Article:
I'm born into a family with a long list of hereditary diseases ranging from cancer, diabetes, heart related complications and obesity, just to name a few. I sometimes suspect that there is also a trace of another curious unknown disease that can cause one to be convinced that he is always right, and it takes great efforts to learn to be open to other opinions; though I also realise that many people suffer from this common disease too. But I shall refrain from discussing this latter disease in this post.
As a little boy, I was obese, as were many of my family members, so much so that my grandparents nicknamed me King Konga nickname that remains to this day among close family members. In my late twenties, I went for a blood screening for the first time in my life and was fairly surprised to find that I had very high cholesterol levels. This was despite my active lifestyle of playing badminton up to 4 times a week. I spent several months on a very strict diet, but I soon discovered that no amount of diet could help much to mitigate my cholesterol issue. I have since been taking statins up to now.
I think I was in my early thirties when I had a nasty fall during a badminton game and I injured my knee. That was the end of my love story with the sport of badminton. In the few years that followed, I did weights at the gym; initially meant to be a physio for my injured knee, but I soon got carried away with it. After a few years, however, I gave that up too, and started running short distances of about 3km per session. But I sometimes found myself in the perfect mood to run a little bit more, thus up to 5km. I reckoned that I had to maintain an active lifestyle to prevent all those diseases, and even if I can't prevent them, it would be good if I could at least delay them for a few years.
It wasn't till the time when the first Borneo International Marathon was organised in my hometown that I embarked on a journey of madness in the sport of endurance running. That year I registered for the half marathon, a distance that seemed outrageous at the time. And once I conquered that 21km, I very quickly became addicted to running. The rest, as they say, is history; I have since gone on to run many full marathons, several ultra trail marathons up to 100km, duathlons and most recently the Ironman triathlon. The appetite for bigger challenges just kept growing. Friends have been suggesting several other endurance events, and the distances just kept getting longer and longer all the time.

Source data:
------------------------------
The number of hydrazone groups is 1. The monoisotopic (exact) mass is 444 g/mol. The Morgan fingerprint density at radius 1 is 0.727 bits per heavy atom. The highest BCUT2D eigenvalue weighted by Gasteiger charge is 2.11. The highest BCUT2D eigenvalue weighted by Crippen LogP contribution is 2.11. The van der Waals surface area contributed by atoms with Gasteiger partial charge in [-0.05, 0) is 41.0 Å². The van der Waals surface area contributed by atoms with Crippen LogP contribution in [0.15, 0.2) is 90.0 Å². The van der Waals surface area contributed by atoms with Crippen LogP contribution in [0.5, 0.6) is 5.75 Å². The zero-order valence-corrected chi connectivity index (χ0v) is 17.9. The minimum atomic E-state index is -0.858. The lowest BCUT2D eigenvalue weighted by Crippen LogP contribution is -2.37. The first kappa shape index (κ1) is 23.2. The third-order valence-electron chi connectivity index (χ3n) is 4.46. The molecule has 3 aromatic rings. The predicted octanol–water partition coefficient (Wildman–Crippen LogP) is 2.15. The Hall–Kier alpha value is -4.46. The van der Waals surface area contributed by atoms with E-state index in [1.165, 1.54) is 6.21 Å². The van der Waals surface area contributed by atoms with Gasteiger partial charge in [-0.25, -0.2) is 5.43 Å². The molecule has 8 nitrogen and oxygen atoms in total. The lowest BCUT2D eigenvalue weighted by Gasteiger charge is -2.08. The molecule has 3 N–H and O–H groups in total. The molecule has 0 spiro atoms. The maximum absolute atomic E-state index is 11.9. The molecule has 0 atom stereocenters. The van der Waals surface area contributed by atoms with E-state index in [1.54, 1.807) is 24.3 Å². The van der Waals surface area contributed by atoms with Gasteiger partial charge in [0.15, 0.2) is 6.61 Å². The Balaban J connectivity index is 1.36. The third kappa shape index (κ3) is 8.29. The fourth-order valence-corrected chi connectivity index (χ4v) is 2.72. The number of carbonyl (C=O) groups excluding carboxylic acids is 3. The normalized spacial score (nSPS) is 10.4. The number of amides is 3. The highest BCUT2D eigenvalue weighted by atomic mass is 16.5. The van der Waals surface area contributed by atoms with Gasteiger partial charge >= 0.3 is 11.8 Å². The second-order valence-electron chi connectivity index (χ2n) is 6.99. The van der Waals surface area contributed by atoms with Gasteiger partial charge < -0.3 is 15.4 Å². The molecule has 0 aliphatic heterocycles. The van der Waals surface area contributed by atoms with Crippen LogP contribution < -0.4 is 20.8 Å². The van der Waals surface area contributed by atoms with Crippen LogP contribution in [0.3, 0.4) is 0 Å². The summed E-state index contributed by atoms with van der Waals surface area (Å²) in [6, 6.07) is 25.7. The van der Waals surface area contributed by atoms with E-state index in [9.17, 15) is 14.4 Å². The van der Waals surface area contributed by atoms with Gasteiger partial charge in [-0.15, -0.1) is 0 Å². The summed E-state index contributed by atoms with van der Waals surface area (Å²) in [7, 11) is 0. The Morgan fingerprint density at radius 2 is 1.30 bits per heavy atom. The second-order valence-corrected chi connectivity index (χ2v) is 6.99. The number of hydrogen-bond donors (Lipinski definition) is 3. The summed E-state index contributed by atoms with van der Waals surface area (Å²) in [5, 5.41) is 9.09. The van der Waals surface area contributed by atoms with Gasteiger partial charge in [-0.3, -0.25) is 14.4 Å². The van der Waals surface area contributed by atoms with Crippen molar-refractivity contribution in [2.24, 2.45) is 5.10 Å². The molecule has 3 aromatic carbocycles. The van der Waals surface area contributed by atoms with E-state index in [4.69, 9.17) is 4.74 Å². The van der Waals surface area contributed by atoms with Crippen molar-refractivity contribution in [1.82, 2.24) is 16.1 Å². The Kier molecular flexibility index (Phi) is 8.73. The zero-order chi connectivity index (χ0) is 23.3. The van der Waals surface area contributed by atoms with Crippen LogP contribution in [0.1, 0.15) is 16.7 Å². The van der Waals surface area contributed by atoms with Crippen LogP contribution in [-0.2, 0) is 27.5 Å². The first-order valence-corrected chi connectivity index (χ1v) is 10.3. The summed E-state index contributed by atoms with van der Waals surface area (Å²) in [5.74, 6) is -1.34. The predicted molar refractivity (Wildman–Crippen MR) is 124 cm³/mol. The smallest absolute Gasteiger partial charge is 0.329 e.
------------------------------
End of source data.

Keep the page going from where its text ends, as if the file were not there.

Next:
All too often people have been telling me that exercise can keep me healthy. Well, there is a lot of truth in it. Since I started running, I've been feeling more energetic. I can actually feel the benefits of fitness and stamina. So far I've been able to put diabetes at bay too. Two of my siblings are diabetics. I have a bit of freedom to indulge in the so-called unhealthy food every now and then. All this sounds like nothing but good news.
But last year, while I was running the Sundown Ultra Marathon 100km in Singapore, I saw blood in my urine as early as 35km into the race. And during a long ride a few months ago, again another episode of peeing blood. When I was preparing for the recent Ironman race in New Zealand, I sometimes found myself exhausted, and it took several days to recover. My joints are also beginning to complain more regularly these days. Sometimes, I would limp for a few days after a tough workout. I somehow don't feel very healthy when that happens!
This lately, I've revisited the question once again:
Am I really doing the right thing to keep my body healthy?
Of course we are not all the same physiologically. Some people can run faster, for longer, and can recover fast as well. But I'm not born an athlete. I have come to the conclusion that the principle of diminishing returns in economics is also applicable in exercise too. After all too much of the good things in life can result in bad outcomes too. Not only age is fast catching up, but in order to conquer longer distances, and climb higher hills and taller mountains, I would need to train much harder and longer; and I'm finding it increasingly difficult to find the time to do so.
I think I will still continue to run marathons and duathlons and triathlons; perhaps even swimathons for as long as I can, but I don't think I'm keen to venture into running 200km or 300km and the likes. Challenges will never end, and there will come a time when one can lose track of the whole idea of doing physical exercises. To some extent, I think I've achieved what I wanted to achieve. I have conquered many distances that seemed impossible in the past. Beyond this point, I don't believe that I can gain much more benefits in terms of health, if any. Instead, the opposite may be closer to the mark. I have reached my limits! Now let's see if I can refrain from doing more!